In the midst of your struggles, go to God

“O Lord my God, I cried to You for help, and You healed me.”

We hear people say all the time that we need to “give it to God” or “trust God” and, if we are honest, we don’t really know what that means.

Going to God in our struggles means that we trust in the promises of God even during the times when those promises are not visible and seem impossible.  This is no small task because during times of stress we usually react before we think.  However, this does not mean that we are doomed to fail.

Instead, I want you to think about an athlete or a craftsman.  Often, they need to make quick decisions in a very short amount of time.  They may need to react to a ball hit into play or adjust their hands to keep a project from shattering into a thousand pieces.  In both situations, they do not have time to ponder all the options, weigh the results, and make a decision.  In order to ensure they make the right decisions, they will train their body and mind to react in the way they want.  This means studying and practicing to the point that the motions are instinctive.
The same is true for the Christ Follower.  When we saturate our mind and our behavior in the Word of God as we diligently seek a relationship with God, we will see our instincts transform in such a way that we will run towards God in times of trouble instead of run away.

“O Lord my God, I cried to You for help…”

Pain & Sorrow does not necessarily mean you are sinning, but it does show we live in a sinful, fallen world.

“You hid your face, I was dismayed…”

In our passage today, there is a hint that David may have spoken arrogantly about his own prosperity. (v. 6) However, there is no clear indicator that this is the case.  Instead, David is pointing out that his success is directly attributed to the work of God.

Unfortunately, we will go through pain and suffering in this life with no clear indicator of why it is going on.  Sometimes, it will be the direct result of our sin and disobedience towards God.  Other times, it is simply the fact that we live in a fallen world.

Make no mistake, all of our pain and suffering comes from sin, but it may not be the case that our pain and suffering comes from our sin.  Pain and suffering are the result of Adam and Eve’s fall in the garden.  Genesis 3:17 says, “Cursed is the ground because of you; in toil you will eat of it all the days of your life.”  This statement told Adam that both He and all of creation would be affected by sin, and therefore toil, pain, suffering, and death (v. 19) would now be part of creation.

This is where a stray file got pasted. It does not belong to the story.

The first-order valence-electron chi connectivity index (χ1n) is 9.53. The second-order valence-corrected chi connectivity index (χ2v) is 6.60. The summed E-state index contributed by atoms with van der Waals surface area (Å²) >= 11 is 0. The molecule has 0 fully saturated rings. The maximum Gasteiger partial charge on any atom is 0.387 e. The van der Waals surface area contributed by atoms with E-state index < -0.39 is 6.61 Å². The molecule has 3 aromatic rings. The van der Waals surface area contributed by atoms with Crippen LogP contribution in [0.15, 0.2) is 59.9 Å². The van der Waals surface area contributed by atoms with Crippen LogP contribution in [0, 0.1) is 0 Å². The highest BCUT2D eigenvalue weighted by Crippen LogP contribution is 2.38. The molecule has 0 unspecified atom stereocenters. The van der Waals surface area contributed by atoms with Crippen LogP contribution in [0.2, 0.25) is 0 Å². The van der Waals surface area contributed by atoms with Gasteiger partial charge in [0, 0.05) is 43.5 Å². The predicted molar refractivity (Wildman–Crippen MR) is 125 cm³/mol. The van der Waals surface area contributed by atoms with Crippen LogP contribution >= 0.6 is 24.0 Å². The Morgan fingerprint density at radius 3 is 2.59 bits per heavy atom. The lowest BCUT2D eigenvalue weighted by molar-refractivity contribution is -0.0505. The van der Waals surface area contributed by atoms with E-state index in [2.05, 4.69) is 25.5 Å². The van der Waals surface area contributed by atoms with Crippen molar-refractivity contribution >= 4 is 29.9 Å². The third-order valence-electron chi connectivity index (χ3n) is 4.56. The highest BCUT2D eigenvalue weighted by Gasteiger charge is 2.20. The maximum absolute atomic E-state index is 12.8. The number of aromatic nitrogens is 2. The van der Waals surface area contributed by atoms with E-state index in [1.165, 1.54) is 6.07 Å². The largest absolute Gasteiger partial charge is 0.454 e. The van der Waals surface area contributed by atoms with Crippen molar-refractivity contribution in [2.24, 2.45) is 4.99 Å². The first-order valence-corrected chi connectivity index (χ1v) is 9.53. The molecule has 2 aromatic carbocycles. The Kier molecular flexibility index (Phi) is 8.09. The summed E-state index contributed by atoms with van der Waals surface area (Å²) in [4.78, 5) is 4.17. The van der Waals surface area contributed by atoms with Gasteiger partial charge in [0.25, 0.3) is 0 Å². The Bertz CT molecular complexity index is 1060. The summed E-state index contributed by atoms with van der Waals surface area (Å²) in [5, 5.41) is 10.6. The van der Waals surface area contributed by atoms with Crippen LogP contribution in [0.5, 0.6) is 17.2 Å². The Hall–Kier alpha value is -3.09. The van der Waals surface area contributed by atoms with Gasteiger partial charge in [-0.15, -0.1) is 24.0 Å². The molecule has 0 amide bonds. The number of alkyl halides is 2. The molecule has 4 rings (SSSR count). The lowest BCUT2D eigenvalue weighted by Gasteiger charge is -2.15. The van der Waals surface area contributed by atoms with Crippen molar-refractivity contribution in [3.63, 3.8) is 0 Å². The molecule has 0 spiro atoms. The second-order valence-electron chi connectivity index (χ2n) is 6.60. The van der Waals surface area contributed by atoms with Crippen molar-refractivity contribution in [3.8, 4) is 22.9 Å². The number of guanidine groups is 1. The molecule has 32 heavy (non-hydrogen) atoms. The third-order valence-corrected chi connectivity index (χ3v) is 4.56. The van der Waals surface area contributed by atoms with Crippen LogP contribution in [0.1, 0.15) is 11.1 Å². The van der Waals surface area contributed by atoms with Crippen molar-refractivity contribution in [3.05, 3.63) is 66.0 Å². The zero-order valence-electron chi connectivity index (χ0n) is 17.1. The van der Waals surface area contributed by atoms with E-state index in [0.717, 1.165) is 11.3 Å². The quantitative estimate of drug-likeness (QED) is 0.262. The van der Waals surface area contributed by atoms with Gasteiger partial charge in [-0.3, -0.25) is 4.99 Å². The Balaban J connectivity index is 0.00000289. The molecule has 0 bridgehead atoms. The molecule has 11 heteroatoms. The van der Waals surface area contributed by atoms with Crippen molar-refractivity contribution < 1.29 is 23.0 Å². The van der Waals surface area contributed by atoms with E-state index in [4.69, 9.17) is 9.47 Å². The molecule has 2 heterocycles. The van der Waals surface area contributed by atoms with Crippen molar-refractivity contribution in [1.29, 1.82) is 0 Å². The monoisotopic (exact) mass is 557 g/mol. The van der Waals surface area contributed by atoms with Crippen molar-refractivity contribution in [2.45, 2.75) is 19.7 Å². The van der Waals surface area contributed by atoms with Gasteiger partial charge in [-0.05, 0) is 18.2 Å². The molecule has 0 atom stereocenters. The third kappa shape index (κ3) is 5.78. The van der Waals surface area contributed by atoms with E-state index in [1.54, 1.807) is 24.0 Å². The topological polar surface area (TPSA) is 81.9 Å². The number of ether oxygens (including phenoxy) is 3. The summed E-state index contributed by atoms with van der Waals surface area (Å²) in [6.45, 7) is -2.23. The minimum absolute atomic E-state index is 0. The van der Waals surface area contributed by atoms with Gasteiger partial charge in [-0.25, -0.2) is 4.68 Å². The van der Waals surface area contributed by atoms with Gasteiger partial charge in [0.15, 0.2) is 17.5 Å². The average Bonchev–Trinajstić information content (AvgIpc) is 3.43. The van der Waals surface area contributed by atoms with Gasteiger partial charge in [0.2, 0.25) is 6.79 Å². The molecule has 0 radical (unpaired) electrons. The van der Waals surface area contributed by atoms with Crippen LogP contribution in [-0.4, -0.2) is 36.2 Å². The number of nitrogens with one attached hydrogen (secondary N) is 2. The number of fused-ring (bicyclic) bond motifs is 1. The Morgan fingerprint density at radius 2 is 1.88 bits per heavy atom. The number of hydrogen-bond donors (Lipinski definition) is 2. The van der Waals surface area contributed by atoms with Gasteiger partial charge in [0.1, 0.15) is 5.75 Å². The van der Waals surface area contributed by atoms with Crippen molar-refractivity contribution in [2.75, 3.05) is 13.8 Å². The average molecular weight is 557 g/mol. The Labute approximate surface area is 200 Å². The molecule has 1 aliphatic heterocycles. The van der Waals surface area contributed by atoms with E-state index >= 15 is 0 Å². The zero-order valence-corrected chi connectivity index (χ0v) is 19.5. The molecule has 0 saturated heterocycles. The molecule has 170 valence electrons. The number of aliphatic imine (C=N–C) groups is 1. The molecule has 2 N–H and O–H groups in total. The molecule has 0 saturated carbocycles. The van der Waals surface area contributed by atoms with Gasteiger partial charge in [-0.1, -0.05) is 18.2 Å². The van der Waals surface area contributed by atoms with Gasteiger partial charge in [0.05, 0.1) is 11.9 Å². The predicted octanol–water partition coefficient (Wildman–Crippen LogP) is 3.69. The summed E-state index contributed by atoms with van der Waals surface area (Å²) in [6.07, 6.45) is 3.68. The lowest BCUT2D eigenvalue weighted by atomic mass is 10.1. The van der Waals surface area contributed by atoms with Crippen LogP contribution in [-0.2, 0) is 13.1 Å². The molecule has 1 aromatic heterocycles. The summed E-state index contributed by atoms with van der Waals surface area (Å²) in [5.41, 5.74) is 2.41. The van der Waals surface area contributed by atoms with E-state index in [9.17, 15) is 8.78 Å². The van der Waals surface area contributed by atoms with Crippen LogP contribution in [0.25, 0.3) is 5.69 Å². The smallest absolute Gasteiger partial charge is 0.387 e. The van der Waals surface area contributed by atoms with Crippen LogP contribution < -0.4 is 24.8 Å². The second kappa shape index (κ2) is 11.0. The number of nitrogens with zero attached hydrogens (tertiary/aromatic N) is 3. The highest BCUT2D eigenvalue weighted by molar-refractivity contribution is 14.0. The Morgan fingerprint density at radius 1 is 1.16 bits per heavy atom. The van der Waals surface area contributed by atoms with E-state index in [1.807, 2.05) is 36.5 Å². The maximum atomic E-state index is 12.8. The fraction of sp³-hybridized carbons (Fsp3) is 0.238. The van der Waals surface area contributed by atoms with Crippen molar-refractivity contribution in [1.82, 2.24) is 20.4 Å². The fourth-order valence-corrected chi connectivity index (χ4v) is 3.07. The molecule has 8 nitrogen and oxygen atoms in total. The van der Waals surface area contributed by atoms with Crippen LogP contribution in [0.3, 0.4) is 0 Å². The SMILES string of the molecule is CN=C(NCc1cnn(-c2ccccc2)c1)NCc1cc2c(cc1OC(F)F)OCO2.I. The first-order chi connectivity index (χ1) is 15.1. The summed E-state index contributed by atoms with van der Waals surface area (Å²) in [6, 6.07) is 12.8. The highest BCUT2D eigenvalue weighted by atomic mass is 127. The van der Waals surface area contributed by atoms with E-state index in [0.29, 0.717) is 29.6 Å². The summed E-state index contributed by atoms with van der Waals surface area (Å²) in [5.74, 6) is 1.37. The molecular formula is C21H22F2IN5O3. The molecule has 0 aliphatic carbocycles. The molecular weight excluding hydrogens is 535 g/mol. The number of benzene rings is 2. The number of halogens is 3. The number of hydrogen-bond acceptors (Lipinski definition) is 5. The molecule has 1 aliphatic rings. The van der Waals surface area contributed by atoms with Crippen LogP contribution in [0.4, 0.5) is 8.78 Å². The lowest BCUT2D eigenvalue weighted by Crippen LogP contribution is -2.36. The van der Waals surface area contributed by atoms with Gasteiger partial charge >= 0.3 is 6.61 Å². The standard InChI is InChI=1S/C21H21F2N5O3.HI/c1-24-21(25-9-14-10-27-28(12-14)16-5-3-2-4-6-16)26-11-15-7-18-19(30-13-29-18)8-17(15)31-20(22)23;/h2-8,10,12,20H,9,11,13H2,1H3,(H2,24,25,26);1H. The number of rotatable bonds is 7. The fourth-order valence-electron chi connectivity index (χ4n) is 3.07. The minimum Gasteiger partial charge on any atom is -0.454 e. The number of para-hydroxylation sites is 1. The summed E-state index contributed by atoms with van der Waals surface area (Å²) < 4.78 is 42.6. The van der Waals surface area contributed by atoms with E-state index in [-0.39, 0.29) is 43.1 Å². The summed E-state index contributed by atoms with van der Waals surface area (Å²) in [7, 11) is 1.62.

Pain and suffering in this life should always remind us that this life is now our final destination.  We were created to be with God and enjoy his relationship forever.  If we are in Christ, then one day we will leave all of this world behind; including sorrow and death!  “and He will wipe away every tear from their eyes; and there will no longer be any death; there will no longer be any mourning, or crying, or pain; the first things have passed away.” (Rev 21:4)

You hid your face, and I was dismayed…”


Pain & Sorrow are temporary, even if it seems like they are here to stay

Weeping may last for the night…”

In times such as this, pain and sorrow seems to pile on.  We cannot do the things we like, we lose loved ones, we cannot mourn properly, and we cannot fellowship to help with all of this.  We can feel as we sink deeper and deeper into the mire, and we simply cannot see the end of our sorrow.

Please heed the words above!  No matter how bad things seem to be, no matter how hopeless the situation may feel; there will be brighter days.  There will be better days.  There will be happier days.  The end of this statement is, “But a shout of joy comes in the morning.”

We may never really get over loss, but we can find the strength to keep going.  There are going to be bad days, but there are going to be good days too.  Live for the good days, and trust that God is doing something with the bad days to grow you and help you to truly appreciate the blessings that God is sure to bring about!

“Weeping may last for the night…”


Pain & Sorrow should move our hearts to worship

“O Lord my God, I will give thanks to You forever.”